“You have achieved new records: a record number of participants, a record number of visitors, and you have built the largest site ever,” Vicente Loscertales, secretary general of the International Expositions Bureau, said on China’s National Pavilion Day.
Loscertales said the overwhelming success of Expo 2010 would inspire future hosts of World Expos.
“In this sense, Expo Shanghai 2010 is possibly the largest operation in Expo history,” he said.
A flag-raising ceremony was held at the South Square in front of the China Pavilion at 8am.
Some new cultural performances had been prepared for the day-long festival featuring traditional drumming, Peking Opera and puppet shows.
All visitors received a pavilion badge and a postcard specially designed for the day.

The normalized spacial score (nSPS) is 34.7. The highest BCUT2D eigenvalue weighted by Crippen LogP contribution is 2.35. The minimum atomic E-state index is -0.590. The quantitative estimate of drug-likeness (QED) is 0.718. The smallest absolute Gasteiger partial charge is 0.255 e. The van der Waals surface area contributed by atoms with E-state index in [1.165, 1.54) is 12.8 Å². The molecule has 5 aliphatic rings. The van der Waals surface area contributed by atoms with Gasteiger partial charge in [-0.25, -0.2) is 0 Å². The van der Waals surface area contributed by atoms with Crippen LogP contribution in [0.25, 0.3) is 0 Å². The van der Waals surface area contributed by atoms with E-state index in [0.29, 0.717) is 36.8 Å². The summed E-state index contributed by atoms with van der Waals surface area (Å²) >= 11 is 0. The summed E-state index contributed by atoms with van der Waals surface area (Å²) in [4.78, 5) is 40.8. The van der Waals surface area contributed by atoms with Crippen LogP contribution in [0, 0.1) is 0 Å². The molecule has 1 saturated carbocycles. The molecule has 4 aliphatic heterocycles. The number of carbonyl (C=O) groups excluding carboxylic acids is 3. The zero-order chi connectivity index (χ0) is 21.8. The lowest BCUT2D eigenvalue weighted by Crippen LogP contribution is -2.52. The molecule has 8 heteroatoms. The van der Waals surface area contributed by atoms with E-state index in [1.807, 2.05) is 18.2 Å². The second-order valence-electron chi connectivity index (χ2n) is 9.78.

He Jingtang, chief architect of the pavilion, said he walked around the structure several times yesterday to look at the many visitors lining up to enter the pavilion.
“I especially chose underwear with the China Pavilion logo today to express my happiness,” the 72-year-old architect said.
The China Pavilion, one of the structures that will remain after the Expo ends on October 31, is one of the most popular.
Since 35,000 people visited on May 1 when the Expo opened, the pavilion has received more than 7.5 million visitors, or an average of 52,000 a day.
Wang Jing, an engineer from Jilin Province, said he had been waiting at the Expo entrance since 3am to get a ticket to the China Pavilion.
“I chose National Day to visit the Expo and I told myself that I must visit the China Pavilion,” he said.
Hank Welch, from Atlanta in the United States, also visited especially for National Day.
He had brought his wife and two daughters to the China Pavilion to experience the festival atmosphere.
At a square near the Denmark Pavilion in Zone C, many visitors asked the three artists there to use bright colors to draw China Pavilion logos and Expo mascot Haibao on their faces.